Opinion polls place the Greens in fourth place - but the results from the Vote for Policies survey show a much different picture... But despite most people preferring the Greens on paper, in real life we see the opposite.
I recently Chaired an Annual General Meeting for the charity that I run, we got through all of the points without much pain, and celebrated with a few glasses of wine once we had completed the meeting. We though we were home and dry, as all of the business had ended, when I was asked to speak to two people who had just entered the room.
I find the rise in UKIP's popularity absolutely terrifying, largely because I can't stand the thought of somebody making sweeping generalisations about a particular religion, gender or race and actually being in a position of power where they are able to do something about it, and encourage others to agree with their sentiments.
Ukip MEP Tim Aker recently paid a visit to his old sixth form. Hoping to win over the soon-to-be first time voters he stood with folded arms as lines of teenagers spilled noisily into the lecture theatre. Within minutes hundreds of seats had filled and late-arrivers were perching in the aisles...
Whether one sees immigration as universally wonderful, sensible in moderation and quality or as something harmful the facts are undeniable: a European country can rely on foreign workers to man its health service as much or as little as it wishes to.
As Brian Paddick put it on Twitter; if you hate what Ukip and now Labour and the Conservatives stand for, then it's time to reconsider voting Liberal Democrat.
The Conservative Party is leaking support across the board, and constituency opinion polls show them on course to perform worse in the marginal seats that they hold than elsewhere in the country. Why, many people are asking, isn't Cameron's leadership under serious threat?
We know that our politicians lie and obfuscate for their personal benefit. It is a shame that we and the media, those people that are supposed to transmit the unvarnished truth, are in any way different.
Ukip is a threat to the two established parties. It might not win many seats in the 2015 general election but on its current national polling it could have significant impact on the final result. And as a consequence, both the Conservatives and Labour need to find answers to re-engage their disaffected traditional voters if they are to stem the Ukip tide.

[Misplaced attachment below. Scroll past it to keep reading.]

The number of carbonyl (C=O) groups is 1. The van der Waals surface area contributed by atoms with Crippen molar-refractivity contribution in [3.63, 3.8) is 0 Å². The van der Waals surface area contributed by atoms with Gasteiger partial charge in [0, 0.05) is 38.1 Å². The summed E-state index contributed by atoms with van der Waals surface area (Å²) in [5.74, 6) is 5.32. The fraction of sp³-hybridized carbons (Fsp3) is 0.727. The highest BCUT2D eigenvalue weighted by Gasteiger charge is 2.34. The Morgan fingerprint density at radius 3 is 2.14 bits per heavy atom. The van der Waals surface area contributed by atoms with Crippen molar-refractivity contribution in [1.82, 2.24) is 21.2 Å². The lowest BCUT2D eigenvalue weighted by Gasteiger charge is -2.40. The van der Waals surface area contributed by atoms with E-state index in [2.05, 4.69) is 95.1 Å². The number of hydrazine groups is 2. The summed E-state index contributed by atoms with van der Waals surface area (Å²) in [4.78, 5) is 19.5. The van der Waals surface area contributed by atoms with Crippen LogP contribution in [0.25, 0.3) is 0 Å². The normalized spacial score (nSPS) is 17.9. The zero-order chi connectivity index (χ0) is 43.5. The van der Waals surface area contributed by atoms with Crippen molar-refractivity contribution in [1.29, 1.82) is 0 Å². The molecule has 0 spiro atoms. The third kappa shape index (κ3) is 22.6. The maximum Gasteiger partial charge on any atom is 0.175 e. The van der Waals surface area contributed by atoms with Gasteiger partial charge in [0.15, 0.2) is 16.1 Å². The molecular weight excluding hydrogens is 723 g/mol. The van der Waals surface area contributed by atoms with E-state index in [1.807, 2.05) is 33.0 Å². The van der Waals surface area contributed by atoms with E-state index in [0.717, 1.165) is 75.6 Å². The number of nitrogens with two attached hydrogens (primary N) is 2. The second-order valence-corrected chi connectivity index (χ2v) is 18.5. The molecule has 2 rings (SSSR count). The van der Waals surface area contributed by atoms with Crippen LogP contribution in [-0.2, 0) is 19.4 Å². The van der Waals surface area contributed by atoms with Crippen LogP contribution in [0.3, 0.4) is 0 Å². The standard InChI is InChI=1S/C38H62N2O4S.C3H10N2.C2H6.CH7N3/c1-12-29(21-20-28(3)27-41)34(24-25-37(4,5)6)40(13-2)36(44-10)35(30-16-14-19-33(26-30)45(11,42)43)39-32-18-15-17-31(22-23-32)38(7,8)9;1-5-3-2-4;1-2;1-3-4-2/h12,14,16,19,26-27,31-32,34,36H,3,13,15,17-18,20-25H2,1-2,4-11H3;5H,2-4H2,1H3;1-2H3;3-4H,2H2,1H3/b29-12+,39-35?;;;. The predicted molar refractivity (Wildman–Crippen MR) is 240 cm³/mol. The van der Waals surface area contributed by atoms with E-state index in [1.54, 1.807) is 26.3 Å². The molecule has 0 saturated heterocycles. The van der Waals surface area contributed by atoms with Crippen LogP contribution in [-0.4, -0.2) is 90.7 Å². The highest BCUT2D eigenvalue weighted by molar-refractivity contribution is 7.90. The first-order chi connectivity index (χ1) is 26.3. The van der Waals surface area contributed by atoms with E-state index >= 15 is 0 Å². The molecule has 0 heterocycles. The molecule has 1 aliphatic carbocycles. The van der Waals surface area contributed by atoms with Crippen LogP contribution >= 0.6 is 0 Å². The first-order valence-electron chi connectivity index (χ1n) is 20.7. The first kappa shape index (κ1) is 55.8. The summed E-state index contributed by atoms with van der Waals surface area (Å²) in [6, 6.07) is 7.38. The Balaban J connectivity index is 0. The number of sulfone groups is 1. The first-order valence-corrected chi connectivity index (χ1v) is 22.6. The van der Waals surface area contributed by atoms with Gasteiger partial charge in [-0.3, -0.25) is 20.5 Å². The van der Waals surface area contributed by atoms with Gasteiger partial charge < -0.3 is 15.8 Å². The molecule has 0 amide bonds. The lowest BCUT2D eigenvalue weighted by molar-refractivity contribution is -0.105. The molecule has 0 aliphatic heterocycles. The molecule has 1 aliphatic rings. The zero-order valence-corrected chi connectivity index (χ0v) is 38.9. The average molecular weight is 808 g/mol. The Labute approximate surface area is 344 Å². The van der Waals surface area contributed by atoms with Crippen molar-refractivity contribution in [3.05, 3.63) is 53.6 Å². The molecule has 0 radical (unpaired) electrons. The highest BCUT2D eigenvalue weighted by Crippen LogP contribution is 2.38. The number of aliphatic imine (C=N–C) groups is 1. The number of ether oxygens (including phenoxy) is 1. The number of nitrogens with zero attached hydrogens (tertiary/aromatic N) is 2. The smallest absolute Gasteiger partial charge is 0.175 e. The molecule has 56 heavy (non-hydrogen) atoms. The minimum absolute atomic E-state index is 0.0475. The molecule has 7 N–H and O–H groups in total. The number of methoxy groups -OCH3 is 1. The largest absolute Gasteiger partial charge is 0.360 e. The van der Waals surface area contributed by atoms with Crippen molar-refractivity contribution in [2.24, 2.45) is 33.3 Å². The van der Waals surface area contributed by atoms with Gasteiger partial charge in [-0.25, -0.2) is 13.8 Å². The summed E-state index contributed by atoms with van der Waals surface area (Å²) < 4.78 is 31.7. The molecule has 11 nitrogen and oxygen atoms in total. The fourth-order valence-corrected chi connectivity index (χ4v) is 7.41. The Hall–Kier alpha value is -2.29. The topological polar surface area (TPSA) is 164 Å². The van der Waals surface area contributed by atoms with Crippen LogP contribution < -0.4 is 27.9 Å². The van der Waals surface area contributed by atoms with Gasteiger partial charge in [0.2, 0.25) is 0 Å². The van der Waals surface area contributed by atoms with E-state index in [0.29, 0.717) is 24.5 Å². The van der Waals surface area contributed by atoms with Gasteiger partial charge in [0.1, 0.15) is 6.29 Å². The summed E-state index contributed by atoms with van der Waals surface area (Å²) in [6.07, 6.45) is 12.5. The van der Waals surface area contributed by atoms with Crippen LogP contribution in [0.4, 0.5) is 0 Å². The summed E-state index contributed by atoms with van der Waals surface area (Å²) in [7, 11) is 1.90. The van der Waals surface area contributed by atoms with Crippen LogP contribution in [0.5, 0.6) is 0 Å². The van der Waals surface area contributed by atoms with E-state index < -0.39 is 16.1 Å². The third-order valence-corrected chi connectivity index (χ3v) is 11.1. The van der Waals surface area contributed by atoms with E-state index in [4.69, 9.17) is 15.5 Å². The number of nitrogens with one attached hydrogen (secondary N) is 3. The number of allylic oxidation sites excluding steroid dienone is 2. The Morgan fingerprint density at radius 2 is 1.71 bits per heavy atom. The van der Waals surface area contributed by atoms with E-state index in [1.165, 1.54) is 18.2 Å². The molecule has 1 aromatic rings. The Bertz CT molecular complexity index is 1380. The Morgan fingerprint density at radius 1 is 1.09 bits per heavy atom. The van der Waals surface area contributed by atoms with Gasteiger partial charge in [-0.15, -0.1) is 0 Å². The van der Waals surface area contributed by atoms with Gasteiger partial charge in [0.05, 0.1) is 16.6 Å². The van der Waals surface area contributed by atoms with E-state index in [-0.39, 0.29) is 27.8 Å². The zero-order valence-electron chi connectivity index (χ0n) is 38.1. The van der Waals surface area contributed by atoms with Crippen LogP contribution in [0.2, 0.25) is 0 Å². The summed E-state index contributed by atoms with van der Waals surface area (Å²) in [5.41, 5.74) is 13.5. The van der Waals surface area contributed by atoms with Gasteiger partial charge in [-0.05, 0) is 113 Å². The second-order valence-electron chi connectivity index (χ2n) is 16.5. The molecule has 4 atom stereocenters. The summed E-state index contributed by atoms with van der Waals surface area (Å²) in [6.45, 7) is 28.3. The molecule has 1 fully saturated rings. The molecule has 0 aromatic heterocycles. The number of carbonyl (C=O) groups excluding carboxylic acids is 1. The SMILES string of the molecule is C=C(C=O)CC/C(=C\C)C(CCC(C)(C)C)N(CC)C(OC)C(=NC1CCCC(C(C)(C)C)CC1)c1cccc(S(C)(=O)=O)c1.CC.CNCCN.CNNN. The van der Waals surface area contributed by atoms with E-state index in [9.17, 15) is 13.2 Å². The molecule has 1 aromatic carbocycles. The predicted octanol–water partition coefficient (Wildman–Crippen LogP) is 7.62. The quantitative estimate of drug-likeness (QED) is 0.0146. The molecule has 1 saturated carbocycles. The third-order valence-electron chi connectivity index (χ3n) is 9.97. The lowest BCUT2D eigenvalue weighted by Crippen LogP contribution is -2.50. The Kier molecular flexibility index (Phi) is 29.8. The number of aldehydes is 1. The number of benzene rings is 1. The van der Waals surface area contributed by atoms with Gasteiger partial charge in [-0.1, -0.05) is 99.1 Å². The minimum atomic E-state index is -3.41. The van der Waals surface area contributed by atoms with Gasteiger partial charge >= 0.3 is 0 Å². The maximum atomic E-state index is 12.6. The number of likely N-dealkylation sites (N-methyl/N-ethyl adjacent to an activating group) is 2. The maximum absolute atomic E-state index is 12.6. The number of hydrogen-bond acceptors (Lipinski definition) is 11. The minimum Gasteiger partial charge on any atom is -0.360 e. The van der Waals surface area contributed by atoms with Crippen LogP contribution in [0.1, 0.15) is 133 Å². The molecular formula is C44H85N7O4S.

Emily Thornberry was wrong in her assumption, but she wasn't alone and it wasn't without foundation. Patriotism has been hijacked. Right wing movements like the English Defence League and Britain First use patriotism and the flag of St. George as a guise for their racism, and it's time to claim it back.
The former Prime Minister, Sir John Major has recently launched an attack on UKIP, by calling us "profoundly un-British in every way". This is rich from a man that signed the Maastricht treaty, thus gave away many British powers to an unelected European Union and tried to get us into the Euro.
I recently became a parliamentary candidate for the Green Party. After years of railing against politicians, the irony, and perhaps the hypocrisy, of becoming one myself has not been lost on me...
Although Ukip have some way to go before they have even the slightest possibility of genuinely holding the balance of power in Parliament, after a second by-election victory, the party are quickly beginning to believe that with the help of the growing number of disenchanted voters, the impossible might just be possible...
Tweeting a picture of a terraced house, van in driveway, flags flying, is classist. Flags and vans are not an inherent part of working class culture, or unquestioned and undisputed by the working class. St George's crosses do not naturally bloom from the walls of terraced houses. Thornberry had the same reaction to that house as this council house kid would have.
Whoever or wherever you are in Britain today the sad fact is millions of people mainly the under 30's are not exercising their right to vote, under 56% of under 24's are registered compared to 96% of over 65's...
Nigel Farage describes himself as a "radical", but how radical can he be with his two new MPs hailing from one of the big three parties? Ukip's newest ex-Tory recruits are canny operators, dragging the party towards the centre as their price for carrying its message into the House of Commons.